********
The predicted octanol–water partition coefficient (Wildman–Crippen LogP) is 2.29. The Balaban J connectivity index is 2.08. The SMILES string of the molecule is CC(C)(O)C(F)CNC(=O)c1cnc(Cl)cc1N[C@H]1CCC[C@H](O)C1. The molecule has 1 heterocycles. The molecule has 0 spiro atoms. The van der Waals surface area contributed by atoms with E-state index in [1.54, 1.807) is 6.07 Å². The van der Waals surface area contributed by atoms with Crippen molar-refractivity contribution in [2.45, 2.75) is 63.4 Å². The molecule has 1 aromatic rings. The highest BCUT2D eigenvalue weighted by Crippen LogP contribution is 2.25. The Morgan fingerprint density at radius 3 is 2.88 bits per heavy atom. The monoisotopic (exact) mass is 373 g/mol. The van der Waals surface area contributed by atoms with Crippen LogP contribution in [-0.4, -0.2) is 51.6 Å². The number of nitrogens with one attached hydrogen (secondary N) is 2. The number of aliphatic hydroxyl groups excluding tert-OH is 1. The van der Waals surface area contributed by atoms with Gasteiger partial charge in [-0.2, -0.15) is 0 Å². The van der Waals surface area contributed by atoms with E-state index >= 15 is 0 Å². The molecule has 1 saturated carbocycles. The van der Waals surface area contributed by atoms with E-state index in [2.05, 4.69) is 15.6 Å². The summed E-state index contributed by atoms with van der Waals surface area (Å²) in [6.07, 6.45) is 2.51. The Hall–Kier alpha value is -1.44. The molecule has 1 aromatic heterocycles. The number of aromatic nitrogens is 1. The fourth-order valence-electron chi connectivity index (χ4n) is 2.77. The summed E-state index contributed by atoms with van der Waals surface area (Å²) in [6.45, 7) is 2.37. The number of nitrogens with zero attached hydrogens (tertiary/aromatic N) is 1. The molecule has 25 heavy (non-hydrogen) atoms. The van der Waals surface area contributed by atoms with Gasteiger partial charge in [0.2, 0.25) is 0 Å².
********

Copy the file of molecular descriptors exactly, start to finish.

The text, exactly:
The predicted octanol–water partition coefficient (Wildman–Crippen LogP) is 2.29. The Balaban J connectivity index is 2.08. The SMILES string of the molecule is CC(C)(O)C(F)CNC(=O)c1cnc(Cl)cc1N[C@H]1CCC[C@H](O)C1. The molecule has 1 heterocycles. The molecule has 0 spiro atoms. The van der Waals surface area contributed by atoms with E-state index in [1.54, 1.807) is 6.07 Å². The van der Waals surface area contributed by atoms with Crippen molar-refractivity contribution in [2.45, 2.75) is 63.4 Å². The molecule has 1 aromatic rings. The highest BCUT2D eigenvalue weighted by Crippen LogP contribution is 2.25. The Morgan fingerprint density at radius 3 is 2.88 bits per heavy atom. The monoisotopic (exact) mass is 373 g/mol. The van der Waals surface area contributed by atoms with Crippen LogP contribution in [-0.4, -0.2) is 51.6 Å². The number of nitrogens with one attached hydrogen (secondary N) is 2. The number of aliphatic hydroxyl groups excluding tert-OH is 1. The van der Waals surface area contributed by atoms with Gasteiger partial charge in [-0.2, -0.15) is 0 Å². The van der Waals surface area contributed by atoms with E-state index >= 15 is 0 Å². The molecule has 1 saturated carbocycles. The van der Waals surface area contributed by atoms with E-state index in [2.05, 4.69) is 15.6 Å². The summed E-state index contributed by atoms with van der Waals surface area (Å²) in [6.07, 6.45) is 2.51. The Hall–Kier alpha value is -1.44. The molecule has 1 aromatic heterocycles. The number of aromatic nitrogens is 1. The fourth-order valence-electron chi connectivity index (χ4n) is 2.77. The summed E-state index contributed by atoms with van der Waals surface area (Å²) in [6.45, 7) is 2.37. The number of nitrogens with zero attached hydrogens (tertiary/aromatic N) is 1. The molecule has 25 heavy (non-hydrogen) atoms. The van der Waals surface area contributed by atoms with Gasteiger partial charge in [0.2, 0.25) is 0 Å².